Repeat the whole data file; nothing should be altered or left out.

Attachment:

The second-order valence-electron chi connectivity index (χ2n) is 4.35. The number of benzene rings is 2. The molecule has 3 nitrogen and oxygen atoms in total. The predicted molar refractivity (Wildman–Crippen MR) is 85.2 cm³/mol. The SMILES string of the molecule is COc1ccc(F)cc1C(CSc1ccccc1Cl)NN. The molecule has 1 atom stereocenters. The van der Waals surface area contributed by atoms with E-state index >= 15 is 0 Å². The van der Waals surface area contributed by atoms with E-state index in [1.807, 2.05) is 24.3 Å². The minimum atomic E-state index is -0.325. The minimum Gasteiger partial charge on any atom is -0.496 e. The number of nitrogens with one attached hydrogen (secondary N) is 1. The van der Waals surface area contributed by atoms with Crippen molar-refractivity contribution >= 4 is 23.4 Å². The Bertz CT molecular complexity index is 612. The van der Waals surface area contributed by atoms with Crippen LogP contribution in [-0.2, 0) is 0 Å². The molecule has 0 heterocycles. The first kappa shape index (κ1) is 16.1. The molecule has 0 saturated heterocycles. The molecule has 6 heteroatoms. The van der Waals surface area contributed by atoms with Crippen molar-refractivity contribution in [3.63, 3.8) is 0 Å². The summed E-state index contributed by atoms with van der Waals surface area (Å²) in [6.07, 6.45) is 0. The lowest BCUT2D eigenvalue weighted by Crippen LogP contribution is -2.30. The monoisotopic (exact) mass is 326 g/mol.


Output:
The second-order valence-electron chi connectivity index (χ2n) is 4.35. The number of benzene rings is 2. The molecule has 3 nitrogen and oxygen atoms in total. The predicted molar refractivity (Wildman–Crippen MR) is 85.2 cm³/mol. The SMILES string of the molecule is COc1ccc(F)cc1C(CSc1ccccc1Cl)NN. The molecule has 1 atom stereocenters. The van der Waals surface area contributed by atoms with E-state index >= 15 is 0 Å². The van der Waals surface area contributed by atoms with E-state index in [1.807, 2.05) is 24.3 Å². The minimum atomic E-state index is -0.325. The minimum Gasteiger partial charge on any atom is -0.496 e. The number of nitrogens with one attached hydrogen (secondary N) is 1. The van der Waals surface area contributed by atoms with Crippen molar-refractivity contribution >= 4 is 23.4 Å². The Bertz CT molecular complexity index is 612. The van der Waals surface area contributed by atoms with Crippen LogP contribution in [-0.2, 0) is 0 Å². The molecule has 0 heterocycles. The first kappa shape index (κ1) is 16.1. The molecule has 0 saturated heterocycles. The molecule has 6 heteroatoms. The van der Waals surface area contributed by atoms with Crippen molar-refractivity contribution in [3.63, 3.8) is 0 Å². The summed E-state index contributed by atoms with van der Waals surface area (Å²) in [6.07, 6.45) is 0. The lowest BCUT2D eigenvalue weighted by Crippen LogP contribution is -2.30. The monoisotopic (exact) mass is 326 g/mol.